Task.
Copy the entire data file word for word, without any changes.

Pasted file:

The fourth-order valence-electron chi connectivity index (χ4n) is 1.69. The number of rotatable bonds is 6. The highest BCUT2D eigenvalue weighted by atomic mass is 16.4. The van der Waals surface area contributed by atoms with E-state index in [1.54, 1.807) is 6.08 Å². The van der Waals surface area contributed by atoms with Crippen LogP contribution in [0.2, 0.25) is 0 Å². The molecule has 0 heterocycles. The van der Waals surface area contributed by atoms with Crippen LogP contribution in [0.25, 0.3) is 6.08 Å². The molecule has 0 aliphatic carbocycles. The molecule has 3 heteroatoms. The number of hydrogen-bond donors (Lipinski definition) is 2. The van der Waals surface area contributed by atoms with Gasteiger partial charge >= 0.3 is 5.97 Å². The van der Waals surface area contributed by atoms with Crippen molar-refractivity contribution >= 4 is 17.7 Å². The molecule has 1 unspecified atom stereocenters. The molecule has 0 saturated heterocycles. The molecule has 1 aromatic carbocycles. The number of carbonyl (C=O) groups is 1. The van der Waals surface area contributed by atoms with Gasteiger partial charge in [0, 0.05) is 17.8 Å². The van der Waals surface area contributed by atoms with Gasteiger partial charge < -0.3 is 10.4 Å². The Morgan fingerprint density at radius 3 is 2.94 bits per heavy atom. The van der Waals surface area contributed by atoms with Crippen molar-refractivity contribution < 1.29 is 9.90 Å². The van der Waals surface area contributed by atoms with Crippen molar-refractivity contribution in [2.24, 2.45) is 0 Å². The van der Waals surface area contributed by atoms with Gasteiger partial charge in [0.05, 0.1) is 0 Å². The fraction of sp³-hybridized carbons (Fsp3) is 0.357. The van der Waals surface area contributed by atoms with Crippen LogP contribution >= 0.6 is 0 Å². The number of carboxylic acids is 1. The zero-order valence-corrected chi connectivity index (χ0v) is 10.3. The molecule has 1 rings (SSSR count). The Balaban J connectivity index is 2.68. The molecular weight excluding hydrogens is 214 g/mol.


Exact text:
The fourth-order valence-electron chi connectivity index (χ4n) is 1.69. The number of rotatable bonds is 6. The highest BCUT2D eigenvalue weighted by atomic mass is 16.4. The van der Waals surface area contributed by atoms with E-state index in [1.54, 1.807) is 6.08 Å². The van der Waals surface area contributed by atoms with Crippen LogP contribution in [0.2, 0.25) is 0 Å². The molecule has 0 heterocycles. The van der Waals surface area contributed by atoms with Crippen LogP contribution in [0.25, 0.3) is 6.08 Å². The molecule has 0 aliphatic carbocycles. The molecule has 3 heteroatoms. The number of hydrogen-bond donors (Lipinski definition) is 2. The van der Waals surface area contributed by atoms with Gasteiger partial charge >= 0.3 is 5.97 Å². The van der Waals surface area contributed by atoms with Crippen molar-refractivity contribution >= 4 is 17.7 Å². The molecule has 1 unspecified atom stereocenters. The molecule has 0 saturated heterocycles. The molecule has 1 aromatic carbocycles. The number of carbonyl (C=O) groups is 1. The van der Waals surface area contributed by atoms with Gasteiger partial charge in [0, 0.05) is 17.8 Å². The van der Waals surface area contributed by atoms with Gasteiger partial charge < -0.3 is 10.4 Å². The Morgan fingerprint density at radius 3 is 2.94 bits per heavy atom. The van der Waals surface area contributed by atoms with Crippen molar-refractivity contribution < 1.29 is 9.90 Å². The van der Waals surface area contributed by atoms with Crippen molar-refractivity contribution in [2.24, 2.45) is 0 Å². The van der Waals surface area contributed by atoms with Gasteiger partial charge in [0.05, 0.1) is 0 Å². The fraction of sp³-hybridized carbons (Fsp3) is 0.357. The van der Waals surface area contributed by atoms with Crippen LogP contribution >= 0.6 is 0 Å². The number of carboxylic acids is 1. The zero-order valence-corrected chi connectivity index (χ0v) is 10.3. The molecule has 1 rings (SSSR count). The Balaban J connectivity index is 2.68. The molecular weight excluding hydrogens is 214 g/mol.